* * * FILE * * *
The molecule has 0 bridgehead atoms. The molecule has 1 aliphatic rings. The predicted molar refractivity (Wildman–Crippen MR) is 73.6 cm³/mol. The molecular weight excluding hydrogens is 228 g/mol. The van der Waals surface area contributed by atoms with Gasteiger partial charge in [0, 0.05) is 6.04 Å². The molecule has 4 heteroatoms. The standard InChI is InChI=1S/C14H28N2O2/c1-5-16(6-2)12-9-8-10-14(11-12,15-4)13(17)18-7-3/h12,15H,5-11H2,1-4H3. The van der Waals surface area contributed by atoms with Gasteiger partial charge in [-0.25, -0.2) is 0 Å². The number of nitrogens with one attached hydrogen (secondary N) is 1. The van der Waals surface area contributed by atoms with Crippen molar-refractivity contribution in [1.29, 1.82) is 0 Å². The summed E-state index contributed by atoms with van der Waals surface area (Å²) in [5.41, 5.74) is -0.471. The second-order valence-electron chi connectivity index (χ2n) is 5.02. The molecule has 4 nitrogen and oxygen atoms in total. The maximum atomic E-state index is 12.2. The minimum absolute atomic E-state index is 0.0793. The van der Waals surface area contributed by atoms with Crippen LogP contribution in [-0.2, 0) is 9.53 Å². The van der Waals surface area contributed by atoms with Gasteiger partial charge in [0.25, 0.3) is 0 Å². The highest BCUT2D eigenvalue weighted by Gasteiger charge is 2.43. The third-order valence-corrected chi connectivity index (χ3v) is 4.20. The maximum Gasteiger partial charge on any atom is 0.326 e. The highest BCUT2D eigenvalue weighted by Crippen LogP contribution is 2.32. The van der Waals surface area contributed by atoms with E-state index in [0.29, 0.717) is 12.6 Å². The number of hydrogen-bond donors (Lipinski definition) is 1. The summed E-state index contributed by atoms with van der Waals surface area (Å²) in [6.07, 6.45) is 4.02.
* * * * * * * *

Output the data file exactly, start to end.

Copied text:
The molecule has 0 bridgehead atoms. The molecule has 1 aliphatic rings. The predicted molar refractivity (Wildman–Crippen MR) is 73.6 cm³/mol. The molecular weight excluding hydrogens is 228 g/mol. The van der Waals surface area contributed by atoms with Gasteiger partial charge in [0, 0.05) is 6.04 Å². The molecule has 4 heteroatoms. The standard InChI is InChI=1S/C14H28N2O2/c1-5-16(6-2)12-9-8-10-14(11-12,15-4)13(17)18-7-3/h12,15H,5-11H2,1-4H3. The van der Waals surface area contributed by atoms with Gasteiger partial charge in [-0.25, -0.2) is 0 Å². The number of nitrogens with one attached hydrogen (secondary N) is 1. The van der Waals surface area contributed by atoms with Crippen molar-refractivity contribution in [1.29, 1.82) is 0 Å². The summed E-state index contributed by atoms with van der Waals surface area (Å²) in [5.41, 5.74) is -0.471. The second-order valence-electron chi connectivity index (χ2n) is 5.02. The molecule has 4 nitrogen and oxygen atoms in total. The maximum atomic E-state index is 12.2. The minimum absolute atomic E-state index is 0.0793. The van der Waals surface area contributed by atoms with Crippen LogP contribution in [-0.2, 0) is 9.53 Å². The van der Waals surface area contributed by atoms with Gasteiger partial charge in [0.25, 0.3) is 0 Å². The highest BCUT2D eigenvalue weighted by Gasteiger charge is 2.43. The third-order valence-corrected chi connectivity index (χ3v) is 4.20. The maximum Gasteiger partial charge on any atom is 0.326 e. The highest BCUT2D eigenvalue weighted by Crippen LogP contribution is 2.32. The van der Waals surface area contributed by atoms with E-state index in [0.29, 0.717) is 12.6 Å². The number of hydrogen-bond donors (Lipinski definition) is 1. The summed E-state index contributed by atoms with van der Waals surface area (Å²) in [6.07, 6.45) is 4.02.